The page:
:: Article


By Charlotte Stretch.


Mary Gaitskill, Veronica, Serpent’s Tail ed., 2007

Mary Gaitskill is not known for her reticence. Her writing debut in 1989, a collection of short stories nonchalantly titled Bad Behaviour, was a frank study of date rape, sadomasochism and kinky sex. Since then she has forged a reputation for fresh, edgy writing that thrills and outrages the reader in equal measure. Veronica is, in many ways, no different; except in this case, all that boundary-smashing rebelliousness is applied to the very structure of the novel.

Narrator Alison, once a glitteringly hip and successful model, recalls her heyday in 1980s New York, a memory inextricably tied up with the story of her old friend Veronica, a glamorous and sardonic proofreader suffering from AIDS. There are so many things captured within this dreamy and disjointed narrative, it is often hard to keep focused. Alison is a schizophrenic storyteller, often switching from the present to the past, and vice versa, within a single sentence. We may applaud Gaitskill’s refusal to be confined in her writing but in practice it means that Veronica is often far more demanding than it ought to be. Adopting a relentless condition of fluidity, there are some genuinely beautiful moments here but the main thread of the novel remains maddeningly ungraspable.

The one exception to this is the character of Veronica herself, one of the most delightfully enjoyable treats within Gaitskill’s writing. A woman professionally obsessed by detail, she emerges as the most clearly-defined character in the novel. Created in the same mould as Daphne Du Maurier’s Rebecca de Winter, she floats relentlessly over the surface of the novel, inextinguishable from Alison’s memories. Her sardonic humour and matter-of-fact attitude clash with her charismatic and compelling allure – a mix that leads one character to describe her as “like Marlene Dietrich and Emil Jannings combined”. Like Rebecca, her illness and inevitable death is never a bodily tragedy but rather a social one; the ramifications of AIDS are measured against the New York culture of arty, underground communities populated by beauty-driven models and photographers.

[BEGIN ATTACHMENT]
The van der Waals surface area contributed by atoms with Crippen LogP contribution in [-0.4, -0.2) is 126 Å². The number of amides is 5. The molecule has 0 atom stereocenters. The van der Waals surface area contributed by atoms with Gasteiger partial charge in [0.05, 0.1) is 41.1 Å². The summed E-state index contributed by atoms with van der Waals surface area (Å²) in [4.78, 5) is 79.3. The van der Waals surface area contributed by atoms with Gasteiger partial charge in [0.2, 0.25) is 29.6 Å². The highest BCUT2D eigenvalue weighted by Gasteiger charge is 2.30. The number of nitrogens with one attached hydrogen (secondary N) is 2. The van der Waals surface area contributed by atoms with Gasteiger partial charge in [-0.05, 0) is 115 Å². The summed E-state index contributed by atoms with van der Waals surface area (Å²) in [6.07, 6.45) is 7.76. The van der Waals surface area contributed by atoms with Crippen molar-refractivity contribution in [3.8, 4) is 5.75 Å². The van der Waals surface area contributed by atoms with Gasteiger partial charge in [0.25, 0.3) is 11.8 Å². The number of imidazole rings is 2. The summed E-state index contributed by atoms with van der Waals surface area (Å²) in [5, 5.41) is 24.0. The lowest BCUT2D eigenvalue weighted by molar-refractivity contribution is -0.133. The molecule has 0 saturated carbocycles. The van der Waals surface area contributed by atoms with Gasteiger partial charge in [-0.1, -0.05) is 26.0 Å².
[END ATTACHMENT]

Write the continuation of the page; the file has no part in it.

As for Alison herself, one often wishes that she had the same gusto as the woman whose story she essentially devotes herself to. The brief anecdotes she recounts concerning her own life story often point to a woman of ferocious strength, but it is hard to tally that with the passive and unremarkable figure we are presented with in more detailed passages.

Even if such apparent inconsistencies jar with the reader, however, it is worth noting how neatly such devices illustrate the tension between solid reality and shadowy memory. Alison is only able to confront the cold, hard facts of AIDS years after her friend’s death; at such distance from the event, however, are they really anything more than figments of the past? Similarly, the New York cityscape with its chic nightclubs and torrid sexual encounters is evoked to disarmingly realistic effect; but there is always a hint at the grimmest of truths, one that constantly stalks the nostalgic recollections of our narrator.

The fact remains, however, that while we can identify the meanings and ideas which drive the novel’s key devices, the execution never quite matches the thinking behind it. Veronica is tricksy without being rewarding; glamorous without being solid. There is no doubt that this is exactly the novel Gaitskill intended to write, and we should certainly applaud her for her bold and daring approach; even within the novel, there are certain things that a reader can admire. Beyond that, however, one is left with nothing except a set of empty and hollow memories.

Charlotte Stretch lives in Brixton where she is a freelance writer and an editor of 3:AM. She is currently working on her first novel.

First published in 3:AM Magazine: Saturday, December 8th, 2007.